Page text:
4. Mo has led the American League in saves three times — 45 (1999), 50 (2001) and a career-high and Yankee best 53 in 2004.

5. Mariano Rivera has never won a Cy Young Award. He did finish second once, third three times, and fifth once in Cy Young balloting. He finished as high as ninth in AL MVP voting in 2004 and 2005.

6. “I save games, they save lives. That’s what real heroes are all about.” — Mariano Rivera, who gave his 2001 Rolaids “Relief Man” award to FDNY.

7. When Jackie Robinson’s #42 was retired in 1997, players who were wearing #42 at that time were allowed to keep it until they retired. Fittingly, Rivera is the only one left. He’s worn it alone since 2003.

8. Mo once claimed his most memorable moment came in 2003, when he pitched three scoreless innings against the Red Sox before Aaron Boone homered to win Game 7 of the ALCS.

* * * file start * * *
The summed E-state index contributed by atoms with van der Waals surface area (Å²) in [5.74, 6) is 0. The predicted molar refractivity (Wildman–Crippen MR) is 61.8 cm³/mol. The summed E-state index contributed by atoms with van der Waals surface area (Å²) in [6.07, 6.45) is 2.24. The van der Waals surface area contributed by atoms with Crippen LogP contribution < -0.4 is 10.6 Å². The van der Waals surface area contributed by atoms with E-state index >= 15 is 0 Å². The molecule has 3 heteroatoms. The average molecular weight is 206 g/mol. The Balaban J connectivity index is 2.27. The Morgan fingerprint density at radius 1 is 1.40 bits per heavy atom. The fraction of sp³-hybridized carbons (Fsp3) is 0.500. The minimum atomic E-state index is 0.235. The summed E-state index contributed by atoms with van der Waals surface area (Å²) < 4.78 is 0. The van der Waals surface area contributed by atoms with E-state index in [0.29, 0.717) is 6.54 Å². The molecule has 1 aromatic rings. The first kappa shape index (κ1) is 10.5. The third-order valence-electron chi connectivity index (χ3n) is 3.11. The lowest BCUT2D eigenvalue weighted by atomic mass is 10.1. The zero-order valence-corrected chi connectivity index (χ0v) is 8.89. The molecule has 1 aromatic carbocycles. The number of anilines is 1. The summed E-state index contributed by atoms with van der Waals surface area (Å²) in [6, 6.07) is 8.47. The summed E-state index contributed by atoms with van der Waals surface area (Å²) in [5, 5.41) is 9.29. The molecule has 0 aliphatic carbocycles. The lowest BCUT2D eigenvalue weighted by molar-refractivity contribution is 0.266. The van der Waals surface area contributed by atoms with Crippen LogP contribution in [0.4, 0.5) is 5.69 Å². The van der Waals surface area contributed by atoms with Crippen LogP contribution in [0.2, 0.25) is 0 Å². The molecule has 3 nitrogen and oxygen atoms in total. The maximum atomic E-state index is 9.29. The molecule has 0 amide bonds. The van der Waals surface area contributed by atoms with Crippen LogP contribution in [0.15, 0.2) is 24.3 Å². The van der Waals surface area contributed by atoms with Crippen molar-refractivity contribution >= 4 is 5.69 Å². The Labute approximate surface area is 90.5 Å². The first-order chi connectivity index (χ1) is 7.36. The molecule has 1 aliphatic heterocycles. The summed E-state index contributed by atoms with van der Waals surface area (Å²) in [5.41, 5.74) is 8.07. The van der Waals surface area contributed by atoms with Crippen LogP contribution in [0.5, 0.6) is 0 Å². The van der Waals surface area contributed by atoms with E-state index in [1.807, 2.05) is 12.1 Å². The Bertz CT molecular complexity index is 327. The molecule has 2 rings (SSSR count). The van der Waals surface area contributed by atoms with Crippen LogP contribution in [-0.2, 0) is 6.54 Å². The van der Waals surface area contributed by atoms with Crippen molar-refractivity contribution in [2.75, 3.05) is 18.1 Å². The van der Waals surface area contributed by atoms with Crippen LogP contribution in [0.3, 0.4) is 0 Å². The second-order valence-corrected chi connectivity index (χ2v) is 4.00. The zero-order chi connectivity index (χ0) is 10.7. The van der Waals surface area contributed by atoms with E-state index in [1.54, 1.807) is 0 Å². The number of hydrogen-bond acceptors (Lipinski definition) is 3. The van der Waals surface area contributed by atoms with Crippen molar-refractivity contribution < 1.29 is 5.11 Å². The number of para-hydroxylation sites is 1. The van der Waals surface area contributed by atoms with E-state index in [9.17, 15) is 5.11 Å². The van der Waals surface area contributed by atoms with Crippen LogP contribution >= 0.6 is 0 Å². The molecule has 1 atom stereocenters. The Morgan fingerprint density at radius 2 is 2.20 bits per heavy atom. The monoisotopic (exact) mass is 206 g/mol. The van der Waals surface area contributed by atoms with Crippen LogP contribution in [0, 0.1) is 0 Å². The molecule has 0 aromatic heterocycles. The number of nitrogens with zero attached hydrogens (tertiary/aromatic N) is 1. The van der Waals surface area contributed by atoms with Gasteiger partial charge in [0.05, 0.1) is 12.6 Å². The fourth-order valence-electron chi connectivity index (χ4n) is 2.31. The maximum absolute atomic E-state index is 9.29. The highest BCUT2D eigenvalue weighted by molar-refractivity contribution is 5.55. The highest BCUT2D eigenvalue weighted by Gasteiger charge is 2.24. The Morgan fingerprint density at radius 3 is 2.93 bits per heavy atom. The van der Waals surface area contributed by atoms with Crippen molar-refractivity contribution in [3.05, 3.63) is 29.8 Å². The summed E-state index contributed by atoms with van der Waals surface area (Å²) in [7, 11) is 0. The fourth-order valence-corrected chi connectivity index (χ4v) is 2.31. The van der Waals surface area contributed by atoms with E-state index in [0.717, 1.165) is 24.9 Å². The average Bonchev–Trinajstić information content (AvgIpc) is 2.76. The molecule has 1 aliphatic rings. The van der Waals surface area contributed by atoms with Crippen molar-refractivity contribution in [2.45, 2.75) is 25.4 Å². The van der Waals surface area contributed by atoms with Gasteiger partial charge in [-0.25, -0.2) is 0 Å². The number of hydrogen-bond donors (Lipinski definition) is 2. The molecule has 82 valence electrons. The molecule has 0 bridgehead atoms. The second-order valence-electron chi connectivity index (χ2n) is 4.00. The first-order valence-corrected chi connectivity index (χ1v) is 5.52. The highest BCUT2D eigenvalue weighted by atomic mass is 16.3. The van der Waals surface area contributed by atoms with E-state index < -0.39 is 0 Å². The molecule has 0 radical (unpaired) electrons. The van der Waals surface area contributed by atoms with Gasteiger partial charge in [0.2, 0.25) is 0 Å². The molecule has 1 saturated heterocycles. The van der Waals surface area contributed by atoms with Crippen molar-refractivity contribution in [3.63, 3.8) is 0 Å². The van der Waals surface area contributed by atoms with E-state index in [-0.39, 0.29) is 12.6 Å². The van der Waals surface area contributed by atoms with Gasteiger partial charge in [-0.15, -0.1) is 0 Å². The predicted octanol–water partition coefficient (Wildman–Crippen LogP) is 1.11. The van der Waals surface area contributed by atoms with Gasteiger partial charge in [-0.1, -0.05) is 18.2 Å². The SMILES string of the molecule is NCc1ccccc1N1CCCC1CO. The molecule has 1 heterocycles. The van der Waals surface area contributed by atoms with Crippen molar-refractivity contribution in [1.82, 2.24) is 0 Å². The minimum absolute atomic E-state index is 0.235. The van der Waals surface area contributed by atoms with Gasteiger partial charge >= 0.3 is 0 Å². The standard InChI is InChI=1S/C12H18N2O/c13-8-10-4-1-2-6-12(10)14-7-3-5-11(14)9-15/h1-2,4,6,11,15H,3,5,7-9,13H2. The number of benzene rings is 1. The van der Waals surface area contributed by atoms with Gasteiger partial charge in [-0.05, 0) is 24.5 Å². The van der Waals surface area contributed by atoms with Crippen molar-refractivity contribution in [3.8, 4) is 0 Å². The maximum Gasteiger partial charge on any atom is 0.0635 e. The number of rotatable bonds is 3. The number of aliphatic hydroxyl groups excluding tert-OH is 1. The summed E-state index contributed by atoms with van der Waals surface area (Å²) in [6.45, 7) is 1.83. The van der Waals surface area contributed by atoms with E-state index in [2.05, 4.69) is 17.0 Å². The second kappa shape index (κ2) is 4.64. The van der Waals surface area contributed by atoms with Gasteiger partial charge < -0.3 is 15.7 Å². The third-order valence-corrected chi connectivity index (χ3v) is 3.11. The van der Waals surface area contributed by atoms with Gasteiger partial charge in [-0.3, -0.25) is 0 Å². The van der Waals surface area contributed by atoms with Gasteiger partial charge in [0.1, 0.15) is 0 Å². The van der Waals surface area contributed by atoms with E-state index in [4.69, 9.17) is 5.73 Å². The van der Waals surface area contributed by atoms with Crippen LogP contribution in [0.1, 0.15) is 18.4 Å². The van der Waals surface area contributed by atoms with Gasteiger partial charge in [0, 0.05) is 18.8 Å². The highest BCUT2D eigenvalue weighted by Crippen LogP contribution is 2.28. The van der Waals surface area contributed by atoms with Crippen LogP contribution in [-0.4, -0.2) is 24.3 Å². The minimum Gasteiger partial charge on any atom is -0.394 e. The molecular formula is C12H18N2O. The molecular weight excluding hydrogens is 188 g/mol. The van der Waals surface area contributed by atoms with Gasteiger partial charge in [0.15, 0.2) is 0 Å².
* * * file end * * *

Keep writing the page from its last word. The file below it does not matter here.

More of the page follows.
9. Rivera’s post-season numbers are off the charts. In addition to his 42 saves, Mariano has an 8-1 record and a microscopic 0.70 ERA in playoff competition, covering 141 innings.

10. Rivera has given up just two post-season home runs in 96 games, neither to a left-hand hitter. Sandy Alomar, Jr, of the Indians (1997) and Jay Payton of the Mets (2000) are the only two players to claim a post-season home run against Rivera.


Is this the worst Yankee team in 20 years?

Losing Mariano River may turn out to be the defining moment of the Yankee season.

In 1992, the New York Yankees finished with a 76-86 record, 20 games behind the Toronto Blue Jays and tied for fourth place in the AL East. It was Buck Showalter’s first year at the helm